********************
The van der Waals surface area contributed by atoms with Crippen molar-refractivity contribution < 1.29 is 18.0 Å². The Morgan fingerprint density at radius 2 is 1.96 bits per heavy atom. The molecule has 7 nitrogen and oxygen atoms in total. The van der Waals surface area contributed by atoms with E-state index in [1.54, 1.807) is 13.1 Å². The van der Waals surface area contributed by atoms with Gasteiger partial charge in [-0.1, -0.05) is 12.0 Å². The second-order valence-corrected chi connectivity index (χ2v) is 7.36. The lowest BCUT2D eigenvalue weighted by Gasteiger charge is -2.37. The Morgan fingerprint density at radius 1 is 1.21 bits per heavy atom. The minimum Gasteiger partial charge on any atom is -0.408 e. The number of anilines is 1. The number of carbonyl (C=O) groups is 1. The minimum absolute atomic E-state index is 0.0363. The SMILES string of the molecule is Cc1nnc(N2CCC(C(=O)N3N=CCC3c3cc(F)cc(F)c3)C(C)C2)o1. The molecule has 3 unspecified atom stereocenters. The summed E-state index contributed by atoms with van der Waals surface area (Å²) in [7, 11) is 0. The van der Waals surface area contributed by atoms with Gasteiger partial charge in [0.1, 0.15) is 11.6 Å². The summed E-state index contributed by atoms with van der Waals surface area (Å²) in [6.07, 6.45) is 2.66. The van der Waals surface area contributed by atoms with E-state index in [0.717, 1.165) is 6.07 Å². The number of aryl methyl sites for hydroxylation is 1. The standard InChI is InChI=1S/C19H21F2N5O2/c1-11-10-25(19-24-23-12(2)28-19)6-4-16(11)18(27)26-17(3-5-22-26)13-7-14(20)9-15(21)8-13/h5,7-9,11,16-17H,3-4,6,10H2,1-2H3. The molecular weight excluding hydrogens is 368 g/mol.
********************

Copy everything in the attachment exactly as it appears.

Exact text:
The van der Waals surface area contributed by atoms with Crippen molar-refractivity contribution < 1.29 is 18.0 Å². The Morgan fingerprint density at radius 2 is 1.96 bits per heavy atom. The molecule has 7 nitrogen and oxygen atoms in total. The van der Waals surface area contributed by atoms with E-state index in [1.54, 1.807) is 13.1 Å². The van der Waals surface area contributed by atoms with Gasteiger partial charge in [-0.1, -0.05) is 12.0 Å². The second-order valence-corrected chi connectivity index (χ2v) is 7.36. The lowest BCUT2D eigenvalue weighted by Gasteiger charge is -2.37. The Morgan fingerprint density at radius 1 is 1.21 bits per heavy atom. The minimum Gasteiger partial charge on any atom is -0.408 e. The number of anilines is 1. The number of carbonyl (C=O) groups is 1. The minimum absolute atomic E-state index is 0.0363. The SMILES string of the molecule is Cc1nnc(N2CCC(C(=O)N3N=CCC3c3cc(F)cc(F)c3)C(C)C2)o1. The molecule has 3 unspecified atom stereocenters. The summed E-state index contributed by atoms with van der Waals surface area (Å²) in [7, 11) is 0. The van der Waals surface area contributed by atoms with Gasteiger partial charge in [0.1, 0.15) is 11.6 Å². The summed E-state index contributed by atoms with van der Waals surface area (Å²) in [6.07, 6.45) is 2.66. The van der Waals surface area contributed by atoms with E-state index in [0.717, 1.165) is 6.07 Å². The number of aryl methyl sites for hydroxylation is 1. The standard InChI is InChI=1S/C19H21F2N5O2/c1-11-10-25(19-24-23-12(2)28-19)6-4-16(11)18(27)26-17(3-5-22-26)13-7-14(20)9-15(21)8-13/h5,7-9,11,16-17H,3-4,6,10H2,1-2H3. The molecular weight excluding hydrogens is 368 g/mol.